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Do the Laws of Physics Permit Any Exceptions?

Not all reality is physical.

Most scientists and others believe in the so-called laws of physics (as do I). However, important questions about human behavior, psychology, and even free will are tied up in the question of whether those laws are potentially sufficient to explain everything. Are there some human actions, or some aspects of human behavior, that are not fully reducible to the activities of molecules, subatomic particles, and their ilk?

A related question is whether there is any aspect of human thought that cannot be fully, 100% explained in terms of the physical processes inside a brain, such as neuron firings.

The knee-jerk answer from many scientists would be No! Everything in human behavior can and will eventually be explained in terms of molecules. Thought is entirely reducible to brain processes.

I have pondered this question for two decades and seriously tried to accept both positive and negative answers. It is my opinion that if you think in a very rigorous and disciplined manner about these things, you must at least accept the possibility that the answer is yes. Permit me to explain why.

First some basic considerations. The No! answer requires more than just having some physical aspect or process associated with every event. The No answer requires that the causal process be completely and entirely physical. If any part of the causal process involves something that is not physical, then the laws of physics do not furnish a complete explanation. And then we have a Yes answer.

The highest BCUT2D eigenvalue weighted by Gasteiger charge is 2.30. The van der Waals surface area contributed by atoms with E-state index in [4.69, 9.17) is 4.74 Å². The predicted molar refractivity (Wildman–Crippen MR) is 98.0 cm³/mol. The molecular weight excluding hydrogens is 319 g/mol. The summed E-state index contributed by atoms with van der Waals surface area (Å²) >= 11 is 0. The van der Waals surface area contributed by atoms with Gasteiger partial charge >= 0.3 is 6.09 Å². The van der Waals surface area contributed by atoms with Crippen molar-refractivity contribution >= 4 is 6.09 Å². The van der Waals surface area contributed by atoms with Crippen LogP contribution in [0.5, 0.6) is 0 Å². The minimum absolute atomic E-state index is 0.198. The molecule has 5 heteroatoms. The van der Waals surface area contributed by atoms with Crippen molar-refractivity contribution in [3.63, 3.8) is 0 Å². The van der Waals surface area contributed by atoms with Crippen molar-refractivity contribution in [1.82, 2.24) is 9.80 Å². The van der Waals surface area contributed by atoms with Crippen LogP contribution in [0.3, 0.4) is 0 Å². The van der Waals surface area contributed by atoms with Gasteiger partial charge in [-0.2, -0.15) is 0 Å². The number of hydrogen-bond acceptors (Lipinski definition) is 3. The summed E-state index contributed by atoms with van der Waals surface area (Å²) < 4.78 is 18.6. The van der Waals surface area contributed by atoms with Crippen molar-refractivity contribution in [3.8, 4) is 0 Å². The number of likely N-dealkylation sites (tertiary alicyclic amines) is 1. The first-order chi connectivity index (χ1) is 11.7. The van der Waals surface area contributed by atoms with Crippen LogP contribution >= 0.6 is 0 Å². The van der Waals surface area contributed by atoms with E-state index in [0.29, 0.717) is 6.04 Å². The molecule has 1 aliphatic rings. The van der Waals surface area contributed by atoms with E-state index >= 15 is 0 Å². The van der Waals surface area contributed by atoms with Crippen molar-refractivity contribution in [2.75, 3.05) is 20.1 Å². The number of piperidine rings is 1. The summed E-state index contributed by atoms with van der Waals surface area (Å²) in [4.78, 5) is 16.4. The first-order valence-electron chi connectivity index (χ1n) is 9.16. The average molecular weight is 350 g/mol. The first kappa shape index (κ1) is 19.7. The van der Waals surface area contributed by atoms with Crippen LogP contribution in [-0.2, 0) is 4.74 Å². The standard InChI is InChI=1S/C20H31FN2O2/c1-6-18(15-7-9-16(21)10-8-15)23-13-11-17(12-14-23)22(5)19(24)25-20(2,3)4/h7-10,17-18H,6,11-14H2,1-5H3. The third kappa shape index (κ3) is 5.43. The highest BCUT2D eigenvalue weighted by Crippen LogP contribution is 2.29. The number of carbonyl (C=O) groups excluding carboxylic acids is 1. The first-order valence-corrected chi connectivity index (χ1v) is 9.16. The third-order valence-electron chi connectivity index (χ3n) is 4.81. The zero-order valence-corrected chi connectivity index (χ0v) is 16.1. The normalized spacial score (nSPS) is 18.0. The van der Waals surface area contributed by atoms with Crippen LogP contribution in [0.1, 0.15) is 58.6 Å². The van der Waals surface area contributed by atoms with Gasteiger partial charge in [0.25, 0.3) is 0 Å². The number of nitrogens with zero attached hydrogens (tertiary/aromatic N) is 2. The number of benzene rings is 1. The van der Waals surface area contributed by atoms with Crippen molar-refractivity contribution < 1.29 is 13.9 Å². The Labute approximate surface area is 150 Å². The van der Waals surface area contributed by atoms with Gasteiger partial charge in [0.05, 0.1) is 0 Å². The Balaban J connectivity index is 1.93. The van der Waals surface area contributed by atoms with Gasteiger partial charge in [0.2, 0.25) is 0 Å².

Second, and more important, I have come to suspect that most of my peers in psychology do not properly understand physics. If you had at least two college courses on physics, I ask you to pull out your textbook and spend a few minutes looking at what's inside it. Ask yourself how those laws and processes can explain some social event like the effects of the federal bailout on the national debt, or Sarah Palin's resignation, or the NBA Finals outcome.

Physical laws are based on a tightly limited set of variables. An electron has mass, location, velocity, acceleration, electrical charge. Larger things also have chemical composition and molecular structure. There are a few other variables, but most of them are made out of these few. Force, for example, is mass times acceleration, and momentum is mass times velocity.

I believe that any honest scientist will admit that we cannot yet imagine how social events can be fully explained by physical processes. What I'm asking is only a small additional step: have the courage to entertain the possibility that what you cannot imagine is not there. Social events will not be able to be fully and completely reduced to physical processes. There is something else other than molecules that is needed in order to understand human behavior.

If you are open-minded, I invite you to try this exercise. Don't make a snap judgment on these ideas. Try them out for a couple months. That involves two things: Try seriously and in good faith to see them as correct, and try also seriously and in good faith to find them wrong. Switching back and forth is most effective, I think.

In your college physics textbook you will find many symbols, but symbolism itself is not explained. Symbolism is not a physical relationship. What links the American flag to the American nation, or the dollar bill to a unit of value, or Arnold Schwarzenegger's name to his body, is not contained in the electrons and the physical forces that link things. That connection cannot be expressed in terms of the laws of physics.

Remember, if any part of a causal chain contains things that are not physical, then the laws of physics are not adequate to explain everything. If any physical action is caused partly by something symbolic, then not everything is reducible to physical processes, and we have our Yes answer.

I am going to suggest that the non-physical aspects of reality consist of meaning. Meaning is not, in its essence, a physical reality.